About Breitling Watches
The Breitling brand has been producing stunning timepieces for over 130 years and the brand is responsible for some of the most precise timing devices ever created. Working out of his workshop in the Jura mountains, Léon Breitling focused on making very intricate and complex watches that pushed the boundaries of timekeeping precision.
He continued to make watches and chronographs until his death in 1914, leaving the business to his son Gaston who continued the work of his late father. However Gaston’s time at the helm was tragically short, he died in 1927, rendered the Breitling brand leaderless and it was five years before Gaston’s son, Willy, stepped into the leadership role. Willy picked up where both his father and grandfather had left off, making the most of opportunities within aviation. Willy secured a contract to provide Breitling watches to the British Air Ministry as they featured several timing and conversion rulers that made them invaluable to pilots.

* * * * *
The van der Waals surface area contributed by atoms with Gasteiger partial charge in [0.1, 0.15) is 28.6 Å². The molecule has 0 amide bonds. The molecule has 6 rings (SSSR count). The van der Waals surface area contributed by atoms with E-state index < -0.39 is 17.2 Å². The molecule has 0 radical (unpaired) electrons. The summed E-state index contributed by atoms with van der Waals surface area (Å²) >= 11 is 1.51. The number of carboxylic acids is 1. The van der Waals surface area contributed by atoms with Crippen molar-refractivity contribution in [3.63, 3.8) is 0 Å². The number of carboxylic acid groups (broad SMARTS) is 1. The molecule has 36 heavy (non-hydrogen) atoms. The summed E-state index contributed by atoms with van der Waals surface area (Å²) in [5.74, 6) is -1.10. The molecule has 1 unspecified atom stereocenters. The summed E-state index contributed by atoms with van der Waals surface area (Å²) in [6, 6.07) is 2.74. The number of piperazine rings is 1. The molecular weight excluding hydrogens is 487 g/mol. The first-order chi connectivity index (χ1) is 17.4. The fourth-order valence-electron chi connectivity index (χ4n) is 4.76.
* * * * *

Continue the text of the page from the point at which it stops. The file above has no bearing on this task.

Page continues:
With the introduction of the Breitling Chronomat in 1969, which also witnessed somewhat improbably for the Swiss watch industry, the introduction of electronically controlled wristwatches. Breitling responded to the trend with its own quartz models, including a quartz Chronomat, and introduced quartz versions of the iconic Navitimer in 1973.
In the late 1970s, Willy Breitling was struggling with his health and so decided it was time for an orderly retreat. In April 1979, shortly before his death, he sold the remaining assets along with the familiar brand names to the visionary entrepreneur Ernest Schneider, who remained guardian of the Breitling legacy until 2017. In May of that year Breitling became joined Capital Partners, and Georges Kern assumed the role of CEO. With his team, Georges Kern, who has already had a distinguished career in the watch industry, looks forward to carrying on a rich tradition whose roots go all the way back to a small workshop in St. Imier in 1884.